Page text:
I finally finished reading The Rapture by Liz Jensen.
It is a June unlike any other before, with temperatures soaring to asphyxiating heights. All across the world, freak weather patterns—and the life-shattering catastrophes they entail—have become the norm. The twenty-first century has entered a new phase.
But Gabrielle Fox’s main concern is a personal one: to rebuild her life after a devastating car accident that has left her disconnected from the world, a prisoner of her own guilt and grief. Determined to make a fresh start, and shake off memories of her wrecked past, she leaves London for a temporary posting as an art therapist at Oxsmith Adolescent Secure Psychiatric Hospital, home to one hundred of the most dangerous children in the country. Among them: the teenage killer Bethany Krall.
Despite two years of therapy, Bethany is in no way rehabilitated and remains militantly nonchalant about the bloody, brutal death she inflicted on her mother. Raised in evangelistic hellfire, the teenager is violent, caustic, unruly, and cruelly intuitive. She is also insistent that her electroshock treatments enable her to foresee natural disasters—a claim which Gabrielle interprets as a symptom of doomsday delusion.
But as Gabrielle delves further into Bethany’s psyche, she begins to note alarming parallels between her patient’s paranoid disaster fantasies and actual incidents of geological and meteorological upheaval—coincidences her professionalism tells her to ignore but that her heart cannot. When a brilliant physicist enters the equation, the disruptive tension mounts—and the stakes multiply. Is the self-proclaimed Nostradamus of the psych ward the ultimate manipulator or a harbinger of global disaster on a scale never seen before? Where does science end and faith begin? And what can love mean in “interesting times”?
With gothic intensity, Liz Jensen conjures the increasingly unnerving relationship between the traumatized therapist and her fascinating, deeply calculating patient. As Bethany’s warnings continue to prove accurate beyond fluke and she begins to offer scientifically precise hints of a final, world-altering cataclysm, Gabrielle is confronted with a series of devastating choices in a world in which belief has become as precious - and as murderous—as life itself.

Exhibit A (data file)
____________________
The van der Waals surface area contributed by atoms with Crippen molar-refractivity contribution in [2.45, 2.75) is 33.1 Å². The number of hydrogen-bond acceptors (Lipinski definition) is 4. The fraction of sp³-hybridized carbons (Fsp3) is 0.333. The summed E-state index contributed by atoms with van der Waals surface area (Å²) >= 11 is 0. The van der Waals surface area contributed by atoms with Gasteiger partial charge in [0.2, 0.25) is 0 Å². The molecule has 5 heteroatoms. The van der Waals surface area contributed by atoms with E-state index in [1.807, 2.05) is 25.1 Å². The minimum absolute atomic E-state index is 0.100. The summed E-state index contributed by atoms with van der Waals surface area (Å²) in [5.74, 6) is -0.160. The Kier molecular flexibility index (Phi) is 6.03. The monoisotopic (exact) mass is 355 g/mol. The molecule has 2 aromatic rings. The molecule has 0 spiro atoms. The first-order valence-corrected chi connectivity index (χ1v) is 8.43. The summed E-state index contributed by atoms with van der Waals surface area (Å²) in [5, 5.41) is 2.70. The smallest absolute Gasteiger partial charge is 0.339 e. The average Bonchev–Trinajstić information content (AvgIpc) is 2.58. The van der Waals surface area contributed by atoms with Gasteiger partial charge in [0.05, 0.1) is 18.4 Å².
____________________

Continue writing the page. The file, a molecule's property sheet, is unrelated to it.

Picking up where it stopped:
Gah! Unfortunately I am one of those readers who has to finish every book I pick up. Otherwise, I would have quit this one a long time ago.
I found this book so incredibly boring and cold. While the idea of some natural disaster like the one in the book could happen, the chances are so slim and far off. And there was so much religion in the book. Zzzzzzzzzzzzzzzzz.
I wanted to care about the characters. I wanted to root for Gabrielle, who is in a wheelchair. And I wanted to be sympathetic for Bethany. But I just. didn't. care. Not at all.
Everything was told in such a factual way that it was long, cold and drawn out. I hate writing negative reviews, but all I can say is that I am so glad that I am done with this book!
I gave this book a rating of 1/5.
This book fulfills items in the following challenges:
2011 100+ Reading Challenge: 45
2011 ARC Reading Challenge: 38
*FTC Disclosure: I received this book for the publisher for free for an honest review.